A long time ago it was normal to say “check” every time you checked your opponent. These days it’s considered a sign of a novice player and is almost never heard at tournaments.

It’s assumed that if you’re playing serious chess that your opponent will be good enough to notice that he is in check.

The same generally goes for mate; if you’re playing someone who knows what they’re doing, they’ll see the mate arrive before it actually does and you’ll often not even need to check mate them.

But if they’re a newer player then generally shaking hands is all that’s needed. Only with complete beginners who cannot see that they are mated is it required for you to actually say the word that will end the game.

Final Thoughts

Chess etiquette can be difficult if you’re used to playing online chess, but it is something you have to master if playing over the board is something you plan on doing.

As a final exercise, let’s look at an interesting case in chess etiquette that occurred quite recently at a tournament in Bangkok, Thailand.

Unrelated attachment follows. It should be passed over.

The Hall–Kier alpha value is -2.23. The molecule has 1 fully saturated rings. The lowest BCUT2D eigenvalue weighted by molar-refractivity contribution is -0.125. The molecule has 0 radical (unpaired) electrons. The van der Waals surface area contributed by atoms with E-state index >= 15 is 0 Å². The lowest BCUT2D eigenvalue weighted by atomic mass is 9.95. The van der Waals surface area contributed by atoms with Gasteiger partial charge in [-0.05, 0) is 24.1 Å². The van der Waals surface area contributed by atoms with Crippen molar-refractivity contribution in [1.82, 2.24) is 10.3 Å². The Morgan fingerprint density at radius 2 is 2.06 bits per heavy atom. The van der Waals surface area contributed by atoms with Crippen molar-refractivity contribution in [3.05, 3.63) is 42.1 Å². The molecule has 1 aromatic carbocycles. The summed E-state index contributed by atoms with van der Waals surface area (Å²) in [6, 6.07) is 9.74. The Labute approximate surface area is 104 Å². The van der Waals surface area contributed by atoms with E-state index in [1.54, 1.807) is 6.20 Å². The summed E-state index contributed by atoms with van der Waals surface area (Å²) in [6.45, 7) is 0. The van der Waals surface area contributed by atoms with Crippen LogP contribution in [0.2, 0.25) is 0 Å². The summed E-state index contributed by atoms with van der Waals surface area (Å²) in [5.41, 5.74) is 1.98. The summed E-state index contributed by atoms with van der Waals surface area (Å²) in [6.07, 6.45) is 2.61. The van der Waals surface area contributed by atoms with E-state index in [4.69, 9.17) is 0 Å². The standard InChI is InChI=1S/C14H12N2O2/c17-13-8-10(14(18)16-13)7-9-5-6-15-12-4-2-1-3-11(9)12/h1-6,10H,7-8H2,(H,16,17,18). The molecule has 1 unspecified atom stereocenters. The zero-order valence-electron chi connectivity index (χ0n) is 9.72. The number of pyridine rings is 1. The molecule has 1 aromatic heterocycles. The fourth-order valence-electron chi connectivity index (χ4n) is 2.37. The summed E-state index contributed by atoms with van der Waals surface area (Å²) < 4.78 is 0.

It’s the 2018 Bangkok Chess Club Open and GM Nigel Short has 11 year old Indian prodigy, Gukesh D, in a position where only black can win.

Then something strange happened.

Short made his move but forgot to hit his clock, then sat quietly until the clock ran down and his opponent jumped up in glee.

“Apparently my opponent kept looking both at the clock and then at the arbiter as if imploring him not to intervene. I did not notice this because, although my position was objectively winning, there were some technical difficulties and I was concentrating.

My opponent, however, most definitely was not concentrating on the board position while my time ran out. I might add that the first thing Gukesh said to me was that I forgot to press the clock.

He was fully aware of it and there was no doubt whatsoever in his mind. He immediately appealed to the arbiter to support his assertion. I will repeat that while Gukesh was within his rights to sneakily stay silent and allow me to lose on time, I am within my rights to be pretty damned annoyed”.

And he posted this on Twitter:

What’s the right thing to do if you find yourself in Gukesh D’s position?

Do you speak up and break protocol by talking?

Or is it the responsibility of the player to check their own clock?

Twitterers had a few different opinions:

What would you have done in this situation?

Let us know in the comments!

Editor of Level Up Chess and long time chess fanatic. May or may not own more chess sets than one person ever needs (at least that’s what the wife says), but can’t see himself slowing down anytime soon.